Well, first, an 18% gray card is known only because it's been manufactured to be 18% gray. If you purchased a 100% white card that had been carefully designed as such, it would be just as fixed a value. Your point is simply that there is a very wide variance in the actual tints of papers and other materials that we think are all "white." Quite true.

*

The word "color" gets used here in a couple of different ways that can be confusing. We talk about the color of objects as if that were an objective fixed thing, and we talk also about the color of light. And then we confuse things even further by talking about the color of light as its TEMPERATURE. And to make matters even worse, when we're talking about light, the lower the temperature, the WARMER the light (or at least that's how we talk about it).

It can be a very confusing subject to talk about.

*

That's why I think it's really useful to shoot raw, put your camera into auto white balance and leave it there, and then fix problems on your computer as they arise. (Calibrate your computer's display, of course.) The ability to stop worrying about white balance almost completely while shooting is, in my opinion, all by itself a sufficient justification for shooting raw all the time.

BUT, before beginners do this, in order to see the PROBLEM of white balance for themselves, they should simply try shooting some jpegs in different kinds of light while playing with the white balance settings. Shoot outside in the full sun at noon on a cloudless day—with the camera's white balance set to cloudy, then again with the white balance set to sunny, and then with the white balance set perhaps to one of the artificial lighting options. Observe the differences in the resulting pictures. Understand that each in-camera setting is basically telling the camera to expect the LIGHT to be a certain color (that is, a certain temperature).

Then put the camera back to raw capture + AWB and be happy.

Will
08-03-2010, 10:44 AM   #11
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Will, you really couldn't use a white card. Your exposures would be all over the place. Think about it. Just as you couldn't use a totally black card.

As for temperature. It's just a matter of whether it leans to the red or the blue. Red being warm (think Fire) Blue being cool (think cool refreshing water)
08-03-2010, 10:59 AM   #12
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QuoteOriginally posted by graphicgr8s Quote
Will, you really couldn't use a white card. Your exposures would be all over the place. Think about it. Just as you couldn't use a totally black card.
Hmm, maybe you're right. I don't use gray cards, either, for color balance OR exposure. And I have an ExpoDisc gathering dust in my studio as well. ;-)


QuoteQuote:
As for temperature. It's just a matter of whether it leans to the red or the blue. Red being warm (think Fire) Blue being cool (think cool refreshing water)
Yeah, but my point was "warm" here is a lower temperature, that is, lower Kelvin number. Candlelight is as "warm" as it gets, but it has a temp of around 1500K—just about the lowest temp we usually give a number to on the scale.

Will
08-03-2010, 12:11 PM   #13
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QuoteOriginally posted by jaieger Quote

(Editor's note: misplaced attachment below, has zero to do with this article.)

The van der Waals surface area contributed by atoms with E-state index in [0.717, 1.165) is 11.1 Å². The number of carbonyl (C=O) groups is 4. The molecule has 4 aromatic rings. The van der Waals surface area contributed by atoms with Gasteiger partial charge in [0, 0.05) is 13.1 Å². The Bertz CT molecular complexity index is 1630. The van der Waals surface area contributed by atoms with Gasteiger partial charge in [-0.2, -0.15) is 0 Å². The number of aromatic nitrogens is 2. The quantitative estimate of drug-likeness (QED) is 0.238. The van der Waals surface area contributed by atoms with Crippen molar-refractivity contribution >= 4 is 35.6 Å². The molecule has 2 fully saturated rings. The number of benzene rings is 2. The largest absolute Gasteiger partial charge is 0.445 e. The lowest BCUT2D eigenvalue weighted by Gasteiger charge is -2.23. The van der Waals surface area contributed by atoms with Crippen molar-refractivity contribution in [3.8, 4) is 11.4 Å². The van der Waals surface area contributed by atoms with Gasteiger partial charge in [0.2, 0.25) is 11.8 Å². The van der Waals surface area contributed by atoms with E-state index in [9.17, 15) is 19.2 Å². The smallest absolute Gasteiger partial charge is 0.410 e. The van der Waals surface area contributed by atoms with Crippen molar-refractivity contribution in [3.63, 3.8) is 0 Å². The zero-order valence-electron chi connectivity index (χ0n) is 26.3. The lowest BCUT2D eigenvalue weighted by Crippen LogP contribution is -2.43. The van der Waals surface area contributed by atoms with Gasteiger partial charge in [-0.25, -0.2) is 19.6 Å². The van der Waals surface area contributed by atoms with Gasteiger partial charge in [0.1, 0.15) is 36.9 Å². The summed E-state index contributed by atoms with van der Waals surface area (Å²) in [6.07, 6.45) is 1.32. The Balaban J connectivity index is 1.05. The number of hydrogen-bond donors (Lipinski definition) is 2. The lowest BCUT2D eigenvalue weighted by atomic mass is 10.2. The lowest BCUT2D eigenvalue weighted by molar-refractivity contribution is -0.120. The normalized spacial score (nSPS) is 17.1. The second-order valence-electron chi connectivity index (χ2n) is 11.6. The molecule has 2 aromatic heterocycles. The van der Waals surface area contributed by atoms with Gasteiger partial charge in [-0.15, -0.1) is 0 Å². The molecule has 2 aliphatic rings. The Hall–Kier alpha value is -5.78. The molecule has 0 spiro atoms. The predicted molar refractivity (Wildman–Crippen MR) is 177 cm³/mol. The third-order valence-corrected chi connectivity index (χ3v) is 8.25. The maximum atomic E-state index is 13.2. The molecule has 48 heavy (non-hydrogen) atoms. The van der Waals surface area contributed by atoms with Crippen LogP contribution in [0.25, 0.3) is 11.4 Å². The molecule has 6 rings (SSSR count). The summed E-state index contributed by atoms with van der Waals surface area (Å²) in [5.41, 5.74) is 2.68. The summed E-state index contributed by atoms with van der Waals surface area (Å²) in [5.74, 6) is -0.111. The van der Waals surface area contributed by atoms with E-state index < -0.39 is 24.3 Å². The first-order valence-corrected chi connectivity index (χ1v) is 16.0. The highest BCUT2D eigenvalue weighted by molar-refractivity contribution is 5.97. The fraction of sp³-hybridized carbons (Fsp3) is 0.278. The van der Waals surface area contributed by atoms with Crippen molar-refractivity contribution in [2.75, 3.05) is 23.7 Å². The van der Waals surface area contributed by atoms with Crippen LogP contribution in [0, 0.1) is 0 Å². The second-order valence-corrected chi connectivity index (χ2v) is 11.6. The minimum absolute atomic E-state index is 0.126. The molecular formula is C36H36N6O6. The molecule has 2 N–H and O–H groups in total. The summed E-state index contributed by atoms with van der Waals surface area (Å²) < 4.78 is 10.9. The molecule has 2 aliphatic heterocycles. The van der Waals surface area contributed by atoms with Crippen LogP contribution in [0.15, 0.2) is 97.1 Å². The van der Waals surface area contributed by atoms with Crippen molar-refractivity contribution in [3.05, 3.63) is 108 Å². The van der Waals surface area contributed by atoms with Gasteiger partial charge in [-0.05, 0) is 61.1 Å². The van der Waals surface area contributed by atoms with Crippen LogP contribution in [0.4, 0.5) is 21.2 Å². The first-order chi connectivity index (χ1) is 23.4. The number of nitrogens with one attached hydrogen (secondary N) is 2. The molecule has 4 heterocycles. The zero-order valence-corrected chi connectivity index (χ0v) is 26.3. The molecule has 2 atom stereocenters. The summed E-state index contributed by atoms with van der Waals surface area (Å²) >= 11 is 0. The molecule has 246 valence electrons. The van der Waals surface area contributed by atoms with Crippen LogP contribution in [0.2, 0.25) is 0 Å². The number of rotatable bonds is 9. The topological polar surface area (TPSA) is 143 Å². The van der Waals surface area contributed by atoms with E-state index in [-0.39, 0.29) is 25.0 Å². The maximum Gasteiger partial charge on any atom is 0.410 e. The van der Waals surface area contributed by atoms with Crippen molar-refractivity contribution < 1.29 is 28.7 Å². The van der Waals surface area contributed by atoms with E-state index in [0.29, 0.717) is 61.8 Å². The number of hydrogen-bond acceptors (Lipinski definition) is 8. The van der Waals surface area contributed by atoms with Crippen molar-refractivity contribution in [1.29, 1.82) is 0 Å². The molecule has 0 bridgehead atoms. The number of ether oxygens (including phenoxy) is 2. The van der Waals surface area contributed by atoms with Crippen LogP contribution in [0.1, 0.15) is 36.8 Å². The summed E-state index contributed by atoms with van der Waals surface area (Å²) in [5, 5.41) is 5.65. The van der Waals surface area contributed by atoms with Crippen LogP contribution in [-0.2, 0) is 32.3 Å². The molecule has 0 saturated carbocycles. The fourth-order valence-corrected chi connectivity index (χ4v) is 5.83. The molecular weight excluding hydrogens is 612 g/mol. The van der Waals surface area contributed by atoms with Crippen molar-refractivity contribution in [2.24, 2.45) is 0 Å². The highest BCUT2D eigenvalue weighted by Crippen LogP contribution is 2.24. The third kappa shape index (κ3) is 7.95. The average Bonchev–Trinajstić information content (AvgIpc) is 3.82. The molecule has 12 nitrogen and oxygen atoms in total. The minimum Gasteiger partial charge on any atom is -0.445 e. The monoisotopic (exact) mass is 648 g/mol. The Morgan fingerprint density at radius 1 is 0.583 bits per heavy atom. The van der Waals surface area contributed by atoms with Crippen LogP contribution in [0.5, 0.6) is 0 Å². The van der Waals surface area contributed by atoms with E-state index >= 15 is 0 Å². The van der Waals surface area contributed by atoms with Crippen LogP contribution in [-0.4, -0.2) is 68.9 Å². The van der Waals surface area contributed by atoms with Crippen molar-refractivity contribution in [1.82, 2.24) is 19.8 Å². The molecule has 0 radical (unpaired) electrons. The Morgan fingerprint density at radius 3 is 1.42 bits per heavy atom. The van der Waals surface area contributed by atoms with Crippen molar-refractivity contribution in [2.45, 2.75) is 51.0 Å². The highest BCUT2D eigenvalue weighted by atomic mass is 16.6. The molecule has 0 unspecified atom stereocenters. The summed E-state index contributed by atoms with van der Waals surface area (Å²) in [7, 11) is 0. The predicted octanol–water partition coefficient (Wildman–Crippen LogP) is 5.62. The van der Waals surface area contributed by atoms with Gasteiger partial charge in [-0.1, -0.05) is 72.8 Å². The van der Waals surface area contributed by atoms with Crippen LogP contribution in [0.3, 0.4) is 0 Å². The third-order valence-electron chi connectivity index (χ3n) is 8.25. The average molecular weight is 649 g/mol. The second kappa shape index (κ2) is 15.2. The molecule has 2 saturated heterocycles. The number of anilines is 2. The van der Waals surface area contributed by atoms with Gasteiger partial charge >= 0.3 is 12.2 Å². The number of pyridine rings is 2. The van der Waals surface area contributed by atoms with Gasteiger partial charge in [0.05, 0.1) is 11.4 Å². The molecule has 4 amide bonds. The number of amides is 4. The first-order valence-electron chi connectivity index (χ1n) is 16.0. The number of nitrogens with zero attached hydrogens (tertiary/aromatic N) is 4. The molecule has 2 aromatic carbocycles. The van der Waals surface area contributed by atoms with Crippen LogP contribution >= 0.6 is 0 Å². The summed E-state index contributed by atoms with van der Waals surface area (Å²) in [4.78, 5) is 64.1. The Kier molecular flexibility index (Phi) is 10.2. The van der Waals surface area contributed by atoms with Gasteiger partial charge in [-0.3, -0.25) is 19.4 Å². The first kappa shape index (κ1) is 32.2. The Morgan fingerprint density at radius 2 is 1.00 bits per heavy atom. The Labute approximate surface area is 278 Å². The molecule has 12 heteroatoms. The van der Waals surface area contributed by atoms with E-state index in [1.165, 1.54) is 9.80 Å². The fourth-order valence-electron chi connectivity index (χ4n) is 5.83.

I understand (or think I do) that when you take a sample picture for the camera to determine white balance (I used a blank sheet of printer paper), the camera uses that as its basis for what is white and configures the color balance accordingly. When I tried that, however, my indoor pics turned out much yellower than they should be.
Chances are you didn't do this right, then. You can't just take any old picture of a piece of paper to set WB - you have to be in the special manual WB setting mode. You have to make sure the white paper is in the same light as your subject. And then you have to stay in manual WB mode when taking the actual shots.

If that doesn't sort out what went wrong, post one of the pictures with EXIF intact.
08-03-2010, 01:13 PM   #14
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QuoteOriginally posted by WMBP Quote
Hmm, maybe you're right. I don't use gray cards, either, for color balance OR exposure. And I have an ExpoDisc gathering dust in my studio as well. ;-)




Yeah, but my point was "warm" here is a lower temperature, that is, lower Kelvin number. Candlelight is as "warm" as it gets, but it has a temp of around 1500K—just about the lowest temp we usually give a number to on the scale.

Will
I don't use them either. Never have and haven't owned one until I bought Scott Kelby's book and there happened to be one there.

As for color temperature. Most people just starting in photography haven't a clue about color temps. We do because we do this all day long. So in this case I thought a simplistic explanation was in order. I am a lot older now than when I started shooting so I can usually tell where I need to be. Except of course when mad cow hits.

Cheers
George
08-03-2010, 02:19 PM   #15
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QuoteOriginally posted by WMBP Quote
Shoot raw + AWB and worry no more

Want to stop thinking hard about white balance? It's easy to do. Two steps:
  1. Set your camera to shoot raw.
  2. Set the camera's WB setting to Auto.
If you shoot on auto white balance, the camera will calculate what it thinks the right white balance to be and embed that info in the picture file. When you open the raw file on your computer, your software (Lightroom, Photoshop, whatever) will accept the camera's guess about the right white balance and display the photo that way. My Pentax DSLRs are generally VERY good at getting the white balance right in auto.
I agree with shooting RAW to give you much more control. I also find my K-7 has exceptional AWB. However, I would question what the 'right' WB is. I recently heard a top pro say get off AWB and shoot all your outdoors stuff in Daylight WB. You'll get more satisfying colour. You can also use artificial street light etc to really add a feeling of warmth/artificial-ness.

I think this was a good point. AWB can wash out your images by being 'correct' all the time. Of course, you can replicate daylight WB after the fact with RAW, but it's important to have a well-calibrated screen.